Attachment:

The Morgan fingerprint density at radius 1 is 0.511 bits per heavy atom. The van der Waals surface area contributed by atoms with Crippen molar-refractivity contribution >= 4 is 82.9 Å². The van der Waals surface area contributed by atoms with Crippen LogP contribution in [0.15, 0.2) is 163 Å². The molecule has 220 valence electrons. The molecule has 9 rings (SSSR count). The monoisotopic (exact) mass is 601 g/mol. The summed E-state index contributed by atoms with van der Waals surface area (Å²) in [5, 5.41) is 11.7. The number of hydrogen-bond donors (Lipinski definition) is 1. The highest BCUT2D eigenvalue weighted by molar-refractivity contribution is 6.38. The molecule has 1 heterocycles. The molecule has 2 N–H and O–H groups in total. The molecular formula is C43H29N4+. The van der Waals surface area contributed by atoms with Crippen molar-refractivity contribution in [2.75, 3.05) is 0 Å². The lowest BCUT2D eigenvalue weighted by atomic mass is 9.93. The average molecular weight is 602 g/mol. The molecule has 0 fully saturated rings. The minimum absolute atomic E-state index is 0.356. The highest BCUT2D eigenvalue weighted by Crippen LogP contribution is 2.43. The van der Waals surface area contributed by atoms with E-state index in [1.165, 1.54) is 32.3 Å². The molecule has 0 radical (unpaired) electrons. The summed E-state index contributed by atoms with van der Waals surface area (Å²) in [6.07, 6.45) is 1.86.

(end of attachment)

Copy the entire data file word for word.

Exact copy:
The Morgan fingerprint density at radius 1 is 0.511 bits per heavy atom. The van der Waals surface area contributed by atoms with Crippen molar-refractivity contribution >= 4 is 82.9 Å². The van der Waals surface area contributed by atoms with Crippen LogP contribution in [0.15, 0.2) is 163 Å². The molecule has 220 valence electrons. The molecule has 9 rings (SSSR count). The monoisotopic (exact) mass is 601 g/mol. The summed E-state index contributed by atoms with van der Waals surface area (Å²) in [5, 5.41) is 11.7. The number of hydrogen-bond donors (Lipinski definition) is 1. The highest BCUT2D eigenvalue weighted by molar-refractivity contribution is 6.38. The molecule has 1 heterocycles. The molecule has 2 N–H and O–H groups in total. The molecular formula is C43H29N4+. The van der Waals surface area contributed by atoms with Crippen molar-refractivity contribution in [2.75, 3.05) is 0 Å². The lowest BCUT2D eigenvalue weighted by atomic mass is 9.93. The average molecular weight is 602 g/mol. The molecule has 0 fully saturated rings. The minimum absolute atomic E-state index is 0.356. The highest BCUT2D eigenvalue weighted by Crippen LogP contribution is 2.43. The van der Waals surface area contributed by atoms with E-state index in [1.165, 1.54) is 32.3 Å². The molecule has 0 radical (unpaired) electrons. The summed E-state index contributed by atoms with van der Waals surface area (Å²) in [6.07, 6.45) is 1.86.